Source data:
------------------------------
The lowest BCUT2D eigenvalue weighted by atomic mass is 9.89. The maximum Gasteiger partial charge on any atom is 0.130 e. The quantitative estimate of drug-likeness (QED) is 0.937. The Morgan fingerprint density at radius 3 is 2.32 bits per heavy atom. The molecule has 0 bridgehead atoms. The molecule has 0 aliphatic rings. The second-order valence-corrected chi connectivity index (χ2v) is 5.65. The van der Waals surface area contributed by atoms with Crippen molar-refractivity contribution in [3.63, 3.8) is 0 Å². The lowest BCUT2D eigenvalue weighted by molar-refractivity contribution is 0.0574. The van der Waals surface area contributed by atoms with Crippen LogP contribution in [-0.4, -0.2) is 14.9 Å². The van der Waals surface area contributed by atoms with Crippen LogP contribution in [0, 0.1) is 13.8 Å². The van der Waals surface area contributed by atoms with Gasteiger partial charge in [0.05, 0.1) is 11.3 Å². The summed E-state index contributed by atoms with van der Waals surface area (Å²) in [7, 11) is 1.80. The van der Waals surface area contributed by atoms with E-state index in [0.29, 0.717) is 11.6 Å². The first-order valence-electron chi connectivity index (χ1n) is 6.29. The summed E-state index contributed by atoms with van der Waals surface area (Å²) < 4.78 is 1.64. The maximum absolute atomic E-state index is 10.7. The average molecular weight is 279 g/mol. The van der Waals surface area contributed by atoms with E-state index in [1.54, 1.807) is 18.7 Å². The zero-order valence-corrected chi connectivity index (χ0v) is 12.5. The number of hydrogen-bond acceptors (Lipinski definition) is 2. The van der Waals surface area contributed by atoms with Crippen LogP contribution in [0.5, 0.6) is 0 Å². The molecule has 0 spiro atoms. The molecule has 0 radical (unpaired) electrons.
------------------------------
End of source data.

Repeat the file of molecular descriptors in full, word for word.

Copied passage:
The lowest BCUT2D eigenvalue weighted by atomic mass is 9.89. The maximum Gasteiger partial charge on any atom is 0.130 e. The quantitative estimate of drug-likeness (QED) is 0.937. The Morgan fingerprint density at radius 3 is 2.32 bits per heavy atom. The molecule has 0 bridgehead atoms. The molecule has 0 aliphatic rings. The second-order valence-corrected chi connectivity index (χ2v) is 5.65. The van der Waals surface area contributed by atoms with Crippen molar-refractivity contribution in [3.63, 3.8) is 0 Å². The lowest BCUT2D eigenvalue weighted by molar-refractivity contribution is 0.0574. The van der Waals surface area contributed by atoms with Crippen LogP contribution in [-0.4, -0.2) is 14.9 Å². The van der Waals surface area contributed by atoms with Crippen LogP contribution in [0, 0.1) is 13.8 Å². The van der Waals surface area contributed by atoms with Gasteiger partial charge in [0.05, 0.1) is 11.3 Å². The summed E-state index contributed by atoms with van der Waals surface area (Å²) in [7, 11) is 1.80. The van der Waals surface area contributed by atoms with E-state index in [0.29, 0.717) is 11.6 Å². The first-order valence-electron chi connectivity index (χ1n) is 6.29. The summed E-state index contributed by atoms with van der Waals surface area (Å²) < 4.78 is 1.64. The maximum absolute atomic E-state index is 10.7. The average molecular weight is 279 g/mol. The van der Waals surface area contributed by atoms with E-state index in [1.54, 1.807) is 18.7 Å². The zero-order valence-corrected chi connectivity index (χ0v) is 12.5. The number of hydrogen-bond acceptors (Lipinski definition) is 2. The van der Waals surface area contributed by atoms with Crippen LogP contribution in [0.5, 0.6) is 0 Å². The molecule has 0 spiro atoms. The molecule has 0 radical (unpaired) electrons.